Exploring the Labyrinth
Piaras Jackson SJ, director of Manresa Jesuit Centre of Spirituality in Dublin talks about World Labyrinth Day on Saturday, 4 May 2019. He describes the centre’s own labyrinth next to the coastline, among mature trees and in grassland that becomes a meadow in the summer. He also gives a brief history of labyrinths and points to their deeper spiritual meaning in the Christian tradition.
Referring to the one-way in and out system of labyrinths, he says: “You’re not so much attending to finding your way as you’re on a deeper level looking and seeing in what way does this compare to my life’s path… so it’s something that is offered as a spiritual tool”. “In Christian understanding,” he says, “they’ve been used pretty much from the early centuries as a way of becoming interior, becoming a little more reflective…”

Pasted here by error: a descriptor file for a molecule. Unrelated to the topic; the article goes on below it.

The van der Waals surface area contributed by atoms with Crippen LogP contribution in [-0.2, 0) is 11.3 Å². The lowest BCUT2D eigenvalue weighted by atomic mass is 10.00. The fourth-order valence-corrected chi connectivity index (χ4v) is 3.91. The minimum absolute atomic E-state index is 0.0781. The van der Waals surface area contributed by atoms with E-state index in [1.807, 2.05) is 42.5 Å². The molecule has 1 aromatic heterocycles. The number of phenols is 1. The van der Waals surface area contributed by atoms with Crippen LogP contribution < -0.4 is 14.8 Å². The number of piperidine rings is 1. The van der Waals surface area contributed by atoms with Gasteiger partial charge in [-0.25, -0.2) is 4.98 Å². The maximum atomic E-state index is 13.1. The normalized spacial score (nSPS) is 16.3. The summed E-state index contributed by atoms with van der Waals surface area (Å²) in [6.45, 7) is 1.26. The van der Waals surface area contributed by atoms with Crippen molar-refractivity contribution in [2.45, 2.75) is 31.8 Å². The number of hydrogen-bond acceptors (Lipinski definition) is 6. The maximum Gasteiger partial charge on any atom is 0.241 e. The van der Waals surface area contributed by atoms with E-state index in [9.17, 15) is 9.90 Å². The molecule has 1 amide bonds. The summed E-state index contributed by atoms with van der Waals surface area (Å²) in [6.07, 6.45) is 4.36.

Manresa’s labyrinth, cut into the grass, is an eleven-circuit pattern popularised by Chartres Cathedral in France. The event on Saturday from 10am to 5pm will be marked by a day offering information, reflection and guided labyrinth-walking as well as opportunity for space and reflection. The Manresa website » contains more information on the event, along with a link to the spirituality centre’s labyrinth and a ‘labyrinth locator’ world-wide.
He explains more to Pat Coyle.